Jim Carrey Says U.S. 'Faces Catastrophe' In Fierce Attack On Donald Trump

The comedian's impassioned essay in The Atlantic urged "snowflakes" to create a blizzard of votes "that no corrupt politician could survive."

Jim Carrey launched perhaps his boldest attack yet on President Donald Trump.

Eschewing his cartoon takedowns of Trump for the written word, Carrey penned a searing essay in The Atlantic that sounded the alarm two months before the election.

“The United States faces catastrophe,” the actor said in the piece posted Thursday. “That’s a word from my world—drama. In ancient Greek, katastrophḗ means ‘overturn,’ or ‘a sudden turn.’ This is what we have suffered. Untold American lives have been ruined by the presidency of Donald Trump. The rule of law is imperiled, our unity has been shattered, the service sector has been obliterated, and major cities are suffering. Black Americans, who have endured half a millennium of wickedness and brutality, now face more injustice and death.”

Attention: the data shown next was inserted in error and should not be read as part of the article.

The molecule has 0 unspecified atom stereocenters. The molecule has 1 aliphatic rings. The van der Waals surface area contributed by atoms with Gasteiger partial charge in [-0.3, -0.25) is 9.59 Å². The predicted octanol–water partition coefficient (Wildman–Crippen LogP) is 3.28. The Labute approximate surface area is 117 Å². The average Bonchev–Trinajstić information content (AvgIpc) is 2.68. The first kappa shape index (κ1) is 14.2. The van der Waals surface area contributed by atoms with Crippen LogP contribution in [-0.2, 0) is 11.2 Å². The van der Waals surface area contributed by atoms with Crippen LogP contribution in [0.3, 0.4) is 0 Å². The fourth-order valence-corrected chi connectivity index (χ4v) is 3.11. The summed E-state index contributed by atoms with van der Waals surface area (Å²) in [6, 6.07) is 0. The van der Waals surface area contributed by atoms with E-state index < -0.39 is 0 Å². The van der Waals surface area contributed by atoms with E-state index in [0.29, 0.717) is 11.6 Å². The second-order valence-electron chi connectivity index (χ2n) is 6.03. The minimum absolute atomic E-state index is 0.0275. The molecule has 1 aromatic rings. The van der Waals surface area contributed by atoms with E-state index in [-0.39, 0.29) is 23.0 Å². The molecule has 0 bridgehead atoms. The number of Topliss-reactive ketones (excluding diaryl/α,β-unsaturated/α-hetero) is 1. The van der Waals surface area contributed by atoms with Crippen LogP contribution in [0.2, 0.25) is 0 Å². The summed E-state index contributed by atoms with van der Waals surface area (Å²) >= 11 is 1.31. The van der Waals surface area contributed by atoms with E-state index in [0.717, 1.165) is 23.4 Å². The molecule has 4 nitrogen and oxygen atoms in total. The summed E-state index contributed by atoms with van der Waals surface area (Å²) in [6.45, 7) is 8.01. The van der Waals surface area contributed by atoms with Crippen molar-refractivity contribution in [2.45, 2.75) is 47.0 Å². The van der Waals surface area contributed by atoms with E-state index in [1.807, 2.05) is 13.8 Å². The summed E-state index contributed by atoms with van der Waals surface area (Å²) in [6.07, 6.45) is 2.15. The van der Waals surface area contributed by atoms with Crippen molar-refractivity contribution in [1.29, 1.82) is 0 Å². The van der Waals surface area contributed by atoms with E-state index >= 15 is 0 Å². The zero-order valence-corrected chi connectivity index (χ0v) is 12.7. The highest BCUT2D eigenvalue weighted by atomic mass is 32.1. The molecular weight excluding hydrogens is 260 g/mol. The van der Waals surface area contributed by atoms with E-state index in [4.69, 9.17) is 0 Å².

After chronicling the president’s misdeeds, ineptitude in the coronavirus pandemic and his Republican party’s “cruelty” before an election that Trump is trying to “sabotage,” Carrey offered hope:

When I was a little boy in Canada, I watched old Superman reruns, and fell in love with the United States. I was blessed to be able to come here, and to realize my wildest dreams. In 2004, I proudly became a citizen. But lately, my adopted home has become almost unrecognizable. Whatever happened to “Truth, Justice, and the American Way”? That line was written when the Nazis were ravaging Europe and America was the hero of the world. It’s more than a line in a TV show; it’s a set of ideals we should always aspire to uphold.

In November, we must vote in historic numbers, gathering all the “snowflakes” until there’s a blizzard on Capitol Hill that no corrupt politician can survive. We must vote for decency, humanity, and a way of life that once again captures the imagination of kids all over the world—kids like me.

Read the full essay in The Atlantic.

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